The Phaidon Folio

Northern Exposure: 3 Game-Changing Canadian Painters You Need to Know

Northern Exposure: 3 Game-Changing Canadian Painters You Need to Know
Julia Dault in her studio.

Somehow able to solve the problem of wet paintbrushes stuck to frozen canvas, Canada has managed to produce a littany of excellent painters, chief among them the inimitable Agnes Martin, the recent subject of a wildly popular Guggenheim retrospective. Vitamin P3, new from Phaidon, profiles three new but no less interesting Canadian painters—Julia Dault, Sascha Braunig, and Elizabeth McIntosh—mashing up portraiture and abstraction, innovating on the trompe l'oeil, and exporing geometric abstraction. Check out their entries from P3 below.

Born 1977, Toronto, Canada. Lives and works in Brooklyn, New York.

Julia Dault, Maxx Traxx, 2013Maxx Traxx, 2015

Julia Dault’s paintings seem particularly concerned with the fact of their own making. Simultaneously methodical and gestural, they exude a calculated self-awareness, walking a fine line between painterly craft and commercial design. At first glance, her colorful palette of abstract geometries and optical effects presents a relatively flat, two-dimensional scenario, reminiscent of a fashion textile or graphic print. But on closer inspection the work draws the viewer in, slowly revealing the process and marks of the artist. Dault paints in both oil and acrylic, using unmixed colors straight from the tube. Instead of traditional brushes, she often employs a rubber comb or squeegee. Developing vibrant, Technicolor patterns in the first layer that she applies to the canvas (or leather or vinyl), she then paints over them in a solid, usually neutral tone, using the comb or another tool to remove areas of still wet paint. This technique reveals the color beneath in rhythmic patterns or gestures—such as in the painting White Heat (2015)—giving unexpected depth to the composition.

Dault’s process provides what we might call productive constraints. However, the paintings are not “rule-based” in the sense that we are accustomed to when thinking about conceptual or minimal art. Rather, these constraints seem to emerge from the implicit properties of the tools and the medium itself. The paint and the comb make plain (or “evident”) the status of the paintings as the end products of a process, rather than a painterly illusion. This process results in work with a somewhat literal quality—the effect is demonstrated, not obscured—and even the gestural shapes that Dault makes tend to leave a mark that is as much an index of the tool as an expression of the hand.

Julia Dault, Party Mix, 2015Party Mix, 2015

The titles of Dault’s paintings are derived from popular culture, including music (Color Me Badd, Major Lazer, Party Mix), television (The Freshmaker) and film (Indecent Proposal). With only a few exceptions, her reference points are all from the 1980s and 1990s, underlining the nostalgic quality of many of her works. Indeed, the titles seem to snap into focus other latent aesthetic cues from those decades, conjuring up faintly remembered Esprit jumpers, swatch watches and Yamaha DX7 synth lines. The experience makes for an irresistible rhythmic formula: the visual equivalent of a Stock, Aitken, and Waterman hit. In this sense, Dault is also playing with our assumptions about “abstraction.” By routing her aesthetic choices through media, fashion, and textiles, she manages to deliver abstraction-as-pop art. Recent collaborations with fashion and merchandising brands such as Everlane, Massif Central, and Jeremy Laing only goes to show how well such an aesthetic can translate back into the texture of everyday life.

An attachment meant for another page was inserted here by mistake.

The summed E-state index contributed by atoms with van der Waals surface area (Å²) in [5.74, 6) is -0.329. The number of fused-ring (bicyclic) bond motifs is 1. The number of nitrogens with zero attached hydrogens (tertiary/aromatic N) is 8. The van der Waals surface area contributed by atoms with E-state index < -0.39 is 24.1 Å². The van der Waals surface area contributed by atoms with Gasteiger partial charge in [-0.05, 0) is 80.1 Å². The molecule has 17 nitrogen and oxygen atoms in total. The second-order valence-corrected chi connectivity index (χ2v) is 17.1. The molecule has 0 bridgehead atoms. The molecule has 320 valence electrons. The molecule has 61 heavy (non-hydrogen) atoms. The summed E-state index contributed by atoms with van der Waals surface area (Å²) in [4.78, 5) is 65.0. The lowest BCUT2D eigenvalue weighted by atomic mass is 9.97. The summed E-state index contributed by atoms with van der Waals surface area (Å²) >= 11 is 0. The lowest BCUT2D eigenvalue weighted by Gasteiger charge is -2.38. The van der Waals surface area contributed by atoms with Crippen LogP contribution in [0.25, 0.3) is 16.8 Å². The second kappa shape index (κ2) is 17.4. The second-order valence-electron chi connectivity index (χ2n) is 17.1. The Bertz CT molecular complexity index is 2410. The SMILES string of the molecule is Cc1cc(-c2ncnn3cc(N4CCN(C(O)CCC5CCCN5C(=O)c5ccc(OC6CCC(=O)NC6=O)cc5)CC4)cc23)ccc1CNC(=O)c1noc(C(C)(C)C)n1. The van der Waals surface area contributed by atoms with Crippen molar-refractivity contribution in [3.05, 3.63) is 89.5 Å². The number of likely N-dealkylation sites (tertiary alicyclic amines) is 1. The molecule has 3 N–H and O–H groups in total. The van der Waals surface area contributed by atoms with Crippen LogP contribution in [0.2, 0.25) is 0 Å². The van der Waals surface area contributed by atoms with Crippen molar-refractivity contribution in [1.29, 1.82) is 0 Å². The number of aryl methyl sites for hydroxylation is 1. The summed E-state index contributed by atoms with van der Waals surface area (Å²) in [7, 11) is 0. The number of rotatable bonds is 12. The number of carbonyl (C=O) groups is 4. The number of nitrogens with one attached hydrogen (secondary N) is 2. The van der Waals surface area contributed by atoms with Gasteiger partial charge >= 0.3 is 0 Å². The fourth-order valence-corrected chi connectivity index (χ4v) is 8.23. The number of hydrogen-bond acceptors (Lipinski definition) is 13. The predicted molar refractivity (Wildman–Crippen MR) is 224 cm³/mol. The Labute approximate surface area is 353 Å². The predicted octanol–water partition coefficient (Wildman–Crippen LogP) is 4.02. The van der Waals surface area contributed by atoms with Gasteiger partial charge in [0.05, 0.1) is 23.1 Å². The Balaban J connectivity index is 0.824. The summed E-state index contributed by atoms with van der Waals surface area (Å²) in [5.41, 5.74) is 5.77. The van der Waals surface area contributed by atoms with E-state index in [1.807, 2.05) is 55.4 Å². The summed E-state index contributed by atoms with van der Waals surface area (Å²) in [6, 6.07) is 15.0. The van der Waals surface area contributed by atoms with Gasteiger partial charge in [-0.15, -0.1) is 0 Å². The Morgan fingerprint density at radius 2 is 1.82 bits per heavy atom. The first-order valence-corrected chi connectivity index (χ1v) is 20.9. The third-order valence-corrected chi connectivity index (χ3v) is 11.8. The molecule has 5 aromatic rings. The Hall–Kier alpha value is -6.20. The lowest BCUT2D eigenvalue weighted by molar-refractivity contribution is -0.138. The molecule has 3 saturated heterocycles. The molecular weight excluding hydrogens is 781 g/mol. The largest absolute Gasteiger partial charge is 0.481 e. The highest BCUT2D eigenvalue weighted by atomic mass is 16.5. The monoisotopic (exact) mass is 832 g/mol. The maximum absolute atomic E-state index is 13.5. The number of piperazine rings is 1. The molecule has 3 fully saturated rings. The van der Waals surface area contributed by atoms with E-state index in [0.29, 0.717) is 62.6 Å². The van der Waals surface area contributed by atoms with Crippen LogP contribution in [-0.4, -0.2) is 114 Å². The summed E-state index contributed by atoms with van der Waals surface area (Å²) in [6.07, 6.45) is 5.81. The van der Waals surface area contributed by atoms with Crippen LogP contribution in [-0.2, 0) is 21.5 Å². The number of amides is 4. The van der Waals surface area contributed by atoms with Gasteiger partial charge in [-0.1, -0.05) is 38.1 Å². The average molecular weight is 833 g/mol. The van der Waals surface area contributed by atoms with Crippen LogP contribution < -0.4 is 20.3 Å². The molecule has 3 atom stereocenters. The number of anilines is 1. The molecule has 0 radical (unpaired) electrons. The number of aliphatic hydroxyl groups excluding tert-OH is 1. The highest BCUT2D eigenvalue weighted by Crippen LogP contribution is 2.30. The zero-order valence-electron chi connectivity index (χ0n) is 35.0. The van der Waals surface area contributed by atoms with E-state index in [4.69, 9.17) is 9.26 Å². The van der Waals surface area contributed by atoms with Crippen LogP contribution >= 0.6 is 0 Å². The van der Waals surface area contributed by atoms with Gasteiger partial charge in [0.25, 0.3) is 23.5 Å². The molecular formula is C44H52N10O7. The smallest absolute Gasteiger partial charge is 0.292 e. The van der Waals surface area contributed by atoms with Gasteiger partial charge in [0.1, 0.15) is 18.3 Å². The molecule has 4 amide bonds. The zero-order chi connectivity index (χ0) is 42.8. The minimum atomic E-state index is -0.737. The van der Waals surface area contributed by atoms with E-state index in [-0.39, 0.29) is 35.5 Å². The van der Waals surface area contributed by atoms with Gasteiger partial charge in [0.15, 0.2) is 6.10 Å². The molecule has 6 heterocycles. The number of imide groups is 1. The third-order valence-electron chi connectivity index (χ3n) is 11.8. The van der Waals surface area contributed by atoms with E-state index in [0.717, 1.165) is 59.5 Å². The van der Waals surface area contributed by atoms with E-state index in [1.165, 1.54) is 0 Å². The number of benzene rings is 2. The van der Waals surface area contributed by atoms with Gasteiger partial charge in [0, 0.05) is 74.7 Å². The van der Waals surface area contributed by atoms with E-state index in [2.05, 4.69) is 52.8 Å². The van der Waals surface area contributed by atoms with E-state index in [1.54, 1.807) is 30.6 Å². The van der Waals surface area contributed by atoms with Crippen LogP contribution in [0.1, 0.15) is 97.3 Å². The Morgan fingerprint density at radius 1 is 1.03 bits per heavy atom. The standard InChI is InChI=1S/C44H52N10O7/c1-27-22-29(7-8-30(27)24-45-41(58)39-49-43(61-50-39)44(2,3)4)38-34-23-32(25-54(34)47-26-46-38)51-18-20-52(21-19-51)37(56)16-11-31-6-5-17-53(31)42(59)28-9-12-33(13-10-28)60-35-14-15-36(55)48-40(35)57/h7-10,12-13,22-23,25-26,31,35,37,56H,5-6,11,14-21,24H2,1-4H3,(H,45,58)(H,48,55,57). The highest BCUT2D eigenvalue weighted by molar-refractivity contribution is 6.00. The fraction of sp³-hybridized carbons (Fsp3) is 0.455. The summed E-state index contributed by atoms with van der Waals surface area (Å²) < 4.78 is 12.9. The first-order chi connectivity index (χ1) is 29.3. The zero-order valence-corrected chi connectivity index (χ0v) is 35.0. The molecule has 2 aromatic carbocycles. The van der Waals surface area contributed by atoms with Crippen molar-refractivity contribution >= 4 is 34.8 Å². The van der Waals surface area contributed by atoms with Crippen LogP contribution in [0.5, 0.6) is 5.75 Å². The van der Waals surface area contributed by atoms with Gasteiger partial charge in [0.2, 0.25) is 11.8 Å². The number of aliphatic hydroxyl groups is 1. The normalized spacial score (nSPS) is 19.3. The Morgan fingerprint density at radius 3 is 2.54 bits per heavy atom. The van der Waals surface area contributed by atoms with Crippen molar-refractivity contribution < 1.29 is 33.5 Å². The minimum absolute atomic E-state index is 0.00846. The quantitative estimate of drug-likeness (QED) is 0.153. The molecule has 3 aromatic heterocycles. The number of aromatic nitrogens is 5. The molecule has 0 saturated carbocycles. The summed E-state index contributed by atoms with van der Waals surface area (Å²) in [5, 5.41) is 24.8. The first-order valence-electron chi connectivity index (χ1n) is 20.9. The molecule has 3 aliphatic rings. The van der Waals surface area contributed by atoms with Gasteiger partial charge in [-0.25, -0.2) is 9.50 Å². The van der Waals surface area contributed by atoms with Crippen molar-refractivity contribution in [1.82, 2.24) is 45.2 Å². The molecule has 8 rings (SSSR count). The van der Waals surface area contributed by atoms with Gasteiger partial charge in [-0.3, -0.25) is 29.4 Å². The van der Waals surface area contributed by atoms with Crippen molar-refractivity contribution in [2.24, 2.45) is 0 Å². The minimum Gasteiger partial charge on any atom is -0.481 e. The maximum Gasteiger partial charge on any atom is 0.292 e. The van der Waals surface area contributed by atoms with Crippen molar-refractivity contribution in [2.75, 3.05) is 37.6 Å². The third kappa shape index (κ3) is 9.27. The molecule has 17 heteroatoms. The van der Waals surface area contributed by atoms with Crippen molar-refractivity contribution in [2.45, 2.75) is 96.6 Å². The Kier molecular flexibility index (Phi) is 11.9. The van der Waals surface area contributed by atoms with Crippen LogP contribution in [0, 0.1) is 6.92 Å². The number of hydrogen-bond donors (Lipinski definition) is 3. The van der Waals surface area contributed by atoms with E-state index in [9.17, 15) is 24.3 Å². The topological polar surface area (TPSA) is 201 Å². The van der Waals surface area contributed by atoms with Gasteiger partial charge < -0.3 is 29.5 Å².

– Timothy Ivison

Born 1983, Qualicum Beach, BC, Canada. Lives and works in Portland, ME.

Sascha Braunig, Hilt, 2015Hilt, 2015

Sascha Braunig’s paintings thrive on a multiplicity of uncanny forms and forces: they play with light and shadow, flexibility and rigidity, fullness and emptiness, push and pull. These dynamics are made to negotiate with one another on the flat linen-covered board on which she paints. Braunig is a master of the trompe l’oeil, her visual effects ranging from the creation of depth and perspective to fantastical bodies, lighting and even movement, all rendered with carefully synchronized color palettes.

In Warm Leatherette (2015), a sinuous form covered in quilted material snakes across the centre of the image against a matching background. Careful contouring gives the impression of the leatherette being wrapped around bulging flesh or packed wadding, its folds offering an opportunity for intense light-and-shadow effects. A pair of forearms with finely detailed hands pushes stylized burnishing tools into the quilted body, apparently working it into a more curvy shape. Painted in bilious yellow, the subject is lit by raking light which causes bluish grey highlights and deep black shadows. It has a vivid luminosity, which produces a kind of visual giddiness in which the eye attempts to capture the combination of form, color, and suggested movement at play in the image. Although Braunig’s aesthetic and lighting effects share a smoothness with digital imagery, she paints from “life,” making small clay models for her subjects and illuminating them in her studio with bright lamps and colored gels “inspired by over-the-top movie lighting.”